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What are the best practices for NoSQL Databases, OODBs or whatever other acronyms may exist for them?

For example, I've often seen a field "type" being used for deciding how the DB document (in couchDB/mongoDB terms) should be interpreted by the client, the application.

Where applicable, use PHP as a reference language. Read: I'm also interested in how such data can be best handled on the client side, not only strictly the DB structure. This means practically that I'm also looking for patterns like "ORM"s for SQL DBs (active record, data mapper, etc).

Don't hesitate making statements about how such a DB and the new features of PHP 5.3 could best work together.

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closed as not constructive by Bill the Lizard Jun 10 '12 at 15:47

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2 Answers 2

up vote 34 down vote accepted

I think that currently, the whole idea of NoSQL data stores and the concept of document databases is so new and different from the established ideas which drive relational storage that there are currently very few (if any) best practices.

We know at this point that the rules for storing your data within say CouchDB (or any other document database) are rather different to those for a relational one. For example, it is pretty much a fact that normalisation and aiming for 3NF is not something one should strive for. One of the common examples would be that of a simple blog.

In a relational store, you'd have a table each for "Posts", "Comments" and "Authors". Each Author would have many Posts, and each Post would have many Comments. This is a model which works well enough, and maps fine over any relational DB. However, storing the same data within a docDB would most likely be rather different. You'd probably have something like a collection of Post documents, each of which would have its own Author and collection of Comments embedded right in. Of course that's probably not the only way you could do it, and it is somewhat a compromise (now querying for a single post is fast - you only do one operation and get everything back), but you have no way of maintaining the relationship between authors and posts (since it all becomes part of the post document).

I too have seen examples making use of a "type" attribute (in a CouchDB example). Sure, that sounds like a viable approach. Is it the best one? I haven't got a clue. Certainly in MongoDB you'd use seperate collections within a database, making the type attribute total nonsense. In CouchDB though... perhaps that is best. The other alternatives? Separate databases for each type of document? This seems a bit loopy, so I'd lean towards the "type" solution myself. But that's just me. Perhaps there's something better.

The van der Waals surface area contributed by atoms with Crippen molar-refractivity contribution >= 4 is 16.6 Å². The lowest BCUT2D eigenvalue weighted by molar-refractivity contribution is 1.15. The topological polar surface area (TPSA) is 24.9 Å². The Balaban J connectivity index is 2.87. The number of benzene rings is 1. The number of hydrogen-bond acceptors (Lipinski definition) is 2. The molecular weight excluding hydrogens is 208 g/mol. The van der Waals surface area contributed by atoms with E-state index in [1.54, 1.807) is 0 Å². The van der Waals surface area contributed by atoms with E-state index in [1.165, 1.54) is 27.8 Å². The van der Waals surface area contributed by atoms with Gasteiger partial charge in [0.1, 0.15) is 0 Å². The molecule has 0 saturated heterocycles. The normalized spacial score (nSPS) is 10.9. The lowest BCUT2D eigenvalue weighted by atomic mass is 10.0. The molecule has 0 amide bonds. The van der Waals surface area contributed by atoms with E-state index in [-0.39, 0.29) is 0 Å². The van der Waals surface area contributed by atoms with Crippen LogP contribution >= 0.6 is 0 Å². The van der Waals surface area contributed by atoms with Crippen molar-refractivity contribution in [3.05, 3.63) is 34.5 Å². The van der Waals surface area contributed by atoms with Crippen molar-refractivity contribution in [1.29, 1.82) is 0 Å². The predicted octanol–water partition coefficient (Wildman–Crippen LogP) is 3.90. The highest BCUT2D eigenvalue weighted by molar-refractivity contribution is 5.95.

I realise I've rambled on quite a bit here and said very little, most likely nothing you didn't already know. My point is this though - I think its up to us to experiment with the tools we've got and the data we're working with and over time the good ideas will be spread and become the best-practices. I just think you're asking a little too early in the game.

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You're right: it's too early, just as I thought too. +1, but I'll be waiting for a while for other opinions too. –  Flavius Feb 1 '10 at 14:27
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As I can see it soo far, it strongly depends on the operations you intend to do on the data and how often the application would do those operations under normal circumstances. For instance, embeding comments into a "post" would not be best if the app would put in place a functionality to "stalk" a specific person (like "tweets"). –  Flavius Feb 1 '10 at 14:40
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For sure. I think any best-practices which do emerge will be predicated on the way the data is to be made use of. Different decisions and compromises should be made in order to best accommodate those requirements. –  Mark Embling Feb 1 '10 at 15:42

"NoSQL" should be more about building the datastore to follow your application requirements, not about building the app to follow a certain structure -- that's more like a traditional SQL approach.

Don't abandon a relational database "just because"; only do it if your app really needs to.

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I never said I wanted to build something to follow something else. I was looking for best patterns you have successfully used to make things work best together. Ideally, with PHP 5.3's features. Also, I am not looking for advices as whether to use relational or document-oriented DBs. –  Flavius Jan 31 '10 at 16:47

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